Attempts to update The Merchant are almost bound to run into snags and contradictions of this kind, so it's much to the credit of Thacker's production and more especially to David Calder's splendid Shylock that they persuade you it's worth making the necessary adjustments. A humorous, genial, broadly assimilated Jew (whose ethnic origins only surface at first in little displays of shrugging self-mockery), this Shylock makes the 'pound of flesh' clause sound like a fanciful, patently unserious joke that has the perverse effect of reassuring Clifford Rose's Antonio. It's only with the defection of his daughter and the mockery of his grief by a herd of boorish masked revellers that Calder's Shylock starts to don the trappings of his tribe. Turning intransigent revenger, he even marks out in felt-tip the area of Antonio's exposed flesh he intends to lop. In this production, it's not just the Christians who are appalled. Shylock's fellow Jew, Tubal, is driven to disown him.
It may be hard to warm to her taste in decor (Belmont is a cheerless screen of abstract squares), but just about everything else is winning about Penny Downie's luminously intelligent Portia. She is impressive in each of the heroine's various phases, but I particularly liked the mischievous balance she achieved between the pointed and the playful in the ring-trick in the final act. It's a rare Bassanio who can convince you he deserves this woman. Owen Teale's hunky but shallow-seeming hero is no exception.
In Stratford now there's a double dose of news from the Rialto (or thereabouts). At the Swan, Goldoni's The Venetian Twins is being given an uproarious going-over in Michael Bogdanov's boisterous, high- spirited production. Early on, the show judders to a halt when a punter in the stalls is accidentally stabbed to death by an umbrella and carted out amid a noisy flurry of police and ambulance people. He should count himself lucky, though, given the nerve-racking Dame Edna-like atmosphere of compulsory audience involvement that ensues. (Adulterous couples shouldn't sit in the front row.)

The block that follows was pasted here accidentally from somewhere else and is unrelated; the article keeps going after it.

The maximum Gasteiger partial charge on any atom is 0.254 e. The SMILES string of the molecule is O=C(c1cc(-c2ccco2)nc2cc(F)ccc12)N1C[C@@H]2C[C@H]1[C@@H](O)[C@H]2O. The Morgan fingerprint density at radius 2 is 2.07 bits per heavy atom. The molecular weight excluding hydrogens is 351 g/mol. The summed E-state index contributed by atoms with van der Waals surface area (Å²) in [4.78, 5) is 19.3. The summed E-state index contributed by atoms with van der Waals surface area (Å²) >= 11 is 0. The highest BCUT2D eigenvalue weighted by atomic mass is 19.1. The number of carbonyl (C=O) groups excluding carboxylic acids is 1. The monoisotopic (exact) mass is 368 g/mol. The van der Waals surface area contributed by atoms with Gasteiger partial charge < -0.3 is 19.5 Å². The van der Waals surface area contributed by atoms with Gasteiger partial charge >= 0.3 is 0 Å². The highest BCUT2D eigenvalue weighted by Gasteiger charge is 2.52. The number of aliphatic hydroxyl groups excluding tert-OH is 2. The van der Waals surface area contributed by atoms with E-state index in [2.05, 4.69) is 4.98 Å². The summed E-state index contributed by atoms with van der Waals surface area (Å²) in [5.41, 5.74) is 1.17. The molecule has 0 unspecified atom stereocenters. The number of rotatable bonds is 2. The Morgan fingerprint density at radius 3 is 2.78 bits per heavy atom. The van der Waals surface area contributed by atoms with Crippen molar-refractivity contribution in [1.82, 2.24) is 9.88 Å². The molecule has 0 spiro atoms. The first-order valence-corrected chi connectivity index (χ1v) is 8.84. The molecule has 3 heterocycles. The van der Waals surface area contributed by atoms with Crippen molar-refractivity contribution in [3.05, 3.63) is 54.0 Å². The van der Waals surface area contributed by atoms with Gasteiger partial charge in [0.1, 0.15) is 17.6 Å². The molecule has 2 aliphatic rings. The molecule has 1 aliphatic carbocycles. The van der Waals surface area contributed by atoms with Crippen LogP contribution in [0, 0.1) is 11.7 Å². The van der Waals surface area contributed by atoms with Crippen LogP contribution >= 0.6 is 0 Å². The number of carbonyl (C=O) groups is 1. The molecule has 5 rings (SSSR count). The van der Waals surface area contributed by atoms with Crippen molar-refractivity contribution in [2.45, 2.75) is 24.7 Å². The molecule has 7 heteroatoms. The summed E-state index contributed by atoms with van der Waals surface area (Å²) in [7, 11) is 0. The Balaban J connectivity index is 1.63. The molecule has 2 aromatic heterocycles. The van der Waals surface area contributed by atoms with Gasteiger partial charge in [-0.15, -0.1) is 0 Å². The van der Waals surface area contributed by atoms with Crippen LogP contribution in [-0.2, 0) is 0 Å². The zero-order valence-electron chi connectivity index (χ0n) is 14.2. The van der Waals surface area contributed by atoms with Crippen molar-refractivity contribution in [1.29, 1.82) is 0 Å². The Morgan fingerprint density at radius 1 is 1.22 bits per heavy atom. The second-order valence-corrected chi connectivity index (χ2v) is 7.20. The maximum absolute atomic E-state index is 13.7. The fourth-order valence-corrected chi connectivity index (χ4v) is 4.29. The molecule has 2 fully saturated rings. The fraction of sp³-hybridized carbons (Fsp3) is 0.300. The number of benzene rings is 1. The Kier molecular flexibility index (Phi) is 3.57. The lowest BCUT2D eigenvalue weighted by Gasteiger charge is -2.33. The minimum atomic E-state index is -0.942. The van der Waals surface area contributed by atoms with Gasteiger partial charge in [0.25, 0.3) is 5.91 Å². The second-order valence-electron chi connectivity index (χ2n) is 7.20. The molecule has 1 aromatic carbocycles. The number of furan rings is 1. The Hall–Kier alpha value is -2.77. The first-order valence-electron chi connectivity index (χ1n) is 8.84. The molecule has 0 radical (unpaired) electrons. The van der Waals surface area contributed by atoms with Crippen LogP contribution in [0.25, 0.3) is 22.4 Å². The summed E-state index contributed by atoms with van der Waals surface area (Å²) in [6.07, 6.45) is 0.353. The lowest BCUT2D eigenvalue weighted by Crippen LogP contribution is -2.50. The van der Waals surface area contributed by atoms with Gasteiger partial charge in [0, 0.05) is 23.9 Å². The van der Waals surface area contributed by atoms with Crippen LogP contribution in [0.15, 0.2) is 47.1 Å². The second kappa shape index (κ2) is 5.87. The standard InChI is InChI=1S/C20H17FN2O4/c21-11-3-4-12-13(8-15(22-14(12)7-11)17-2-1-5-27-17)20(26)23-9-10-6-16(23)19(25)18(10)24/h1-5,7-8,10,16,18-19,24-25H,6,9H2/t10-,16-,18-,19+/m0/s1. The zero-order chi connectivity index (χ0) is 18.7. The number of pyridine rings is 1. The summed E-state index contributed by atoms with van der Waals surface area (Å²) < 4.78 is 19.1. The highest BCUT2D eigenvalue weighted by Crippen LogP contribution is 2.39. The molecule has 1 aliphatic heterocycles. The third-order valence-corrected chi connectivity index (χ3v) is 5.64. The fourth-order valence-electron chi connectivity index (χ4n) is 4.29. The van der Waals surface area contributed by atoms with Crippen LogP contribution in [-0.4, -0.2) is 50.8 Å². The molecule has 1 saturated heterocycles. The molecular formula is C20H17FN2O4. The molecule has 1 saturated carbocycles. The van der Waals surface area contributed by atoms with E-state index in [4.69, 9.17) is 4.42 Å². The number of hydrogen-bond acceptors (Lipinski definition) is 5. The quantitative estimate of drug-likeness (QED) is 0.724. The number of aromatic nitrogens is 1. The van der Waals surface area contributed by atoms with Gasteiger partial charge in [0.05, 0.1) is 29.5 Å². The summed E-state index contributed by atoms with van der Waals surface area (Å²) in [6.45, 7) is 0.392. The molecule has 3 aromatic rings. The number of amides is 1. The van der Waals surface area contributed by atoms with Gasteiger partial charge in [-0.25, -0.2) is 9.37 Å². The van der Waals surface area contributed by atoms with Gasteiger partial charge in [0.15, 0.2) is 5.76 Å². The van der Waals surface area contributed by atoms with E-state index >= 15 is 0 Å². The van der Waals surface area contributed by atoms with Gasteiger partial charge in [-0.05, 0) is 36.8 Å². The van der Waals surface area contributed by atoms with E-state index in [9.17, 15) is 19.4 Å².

David Troughton does some breathtaking quick-changes in his hilarious double as the pair of twins (a George Formby North Country bumpkin and a louche, self-satisfied roue) who, in the course of a chaotic day, keep being mistaken for one another. At one point, he has to exit soaked, plastered in spaghetti and refuse, and with a banana-skin sprouting limply from his crotch, swiftly return cleaned up and changed as the other brother, and then come straight back on again in the original disarray. What a life (especially on matinee days). In a disturbing departure from the norm, the comic ending of the play is blighted by the death of one of the twins and you could argue that by sending up commedia conventions throughout, Bogdanov slightly blunts the shock effect. But Ranjit Bolt's translation is as sparky as the cast, and it's to be hoped that the RSC is paying Troughton double-time.
'The Merchant of Venice' and 'The Venetian Twins': in rep at the RST and the Swan (box-office 0789 295623)